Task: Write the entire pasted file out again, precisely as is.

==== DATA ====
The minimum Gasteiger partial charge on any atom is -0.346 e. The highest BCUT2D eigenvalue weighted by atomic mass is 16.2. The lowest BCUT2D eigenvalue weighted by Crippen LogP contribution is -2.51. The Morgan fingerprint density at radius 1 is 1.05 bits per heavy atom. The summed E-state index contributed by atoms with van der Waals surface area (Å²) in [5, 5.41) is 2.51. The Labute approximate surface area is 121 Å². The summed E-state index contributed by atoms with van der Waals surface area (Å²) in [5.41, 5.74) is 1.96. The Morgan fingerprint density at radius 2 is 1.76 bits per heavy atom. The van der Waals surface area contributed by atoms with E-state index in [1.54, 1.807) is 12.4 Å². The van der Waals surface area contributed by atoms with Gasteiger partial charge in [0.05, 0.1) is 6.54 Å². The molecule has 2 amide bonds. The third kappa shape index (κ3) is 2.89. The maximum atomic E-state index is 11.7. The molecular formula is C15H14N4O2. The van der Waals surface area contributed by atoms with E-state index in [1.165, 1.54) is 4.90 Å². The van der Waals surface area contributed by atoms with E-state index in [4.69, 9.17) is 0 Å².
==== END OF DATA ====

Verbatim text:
The minimum Gasteiger partial charge on any atom is -0.346 e. The highest BCUT2D eigenvalue weighted by atomic mass is 16.2. The lowest BCUT2D eigenvalue weighted by Crippen LogP contribution is -2.51. The Morgan fingerprint density at radius 1 is 1.05 bits per heavy atom. The summed E-state index contributed by atoms with van der Waals surface area (Å²) in [5, 5.41) is 2.51. The Labute approximate surface area is 121 Å². The summed E-state index contributed by atoms with van der Waals surface area (Å²) in [5.41, 5.74) is 1.96. The Morgan fingerprint density at radius 2 is 1.76 bits per heavy atom. The van der Waals surface area contributed by atoms with E-state index in [1.54, 1.807) is 12.4 Å². The van der Waals surface area contributed by atoms with Gasteiger partial charge in [0.05, 0.1) is 6.54 Å². The molecule has 2 amide bonds. The third kappa shape index (κ3) is 2.89. The maximum atomic E-state index is 11.7. The molecular formula is C15H14N4O2. The van der Waals surface area contributed by atoms with E-state index in [1.165, 1.54) is 4.90 Å². The van der Waals surface area contributed by atoms with E-state index in [4.69, 9.17) is 0 Å².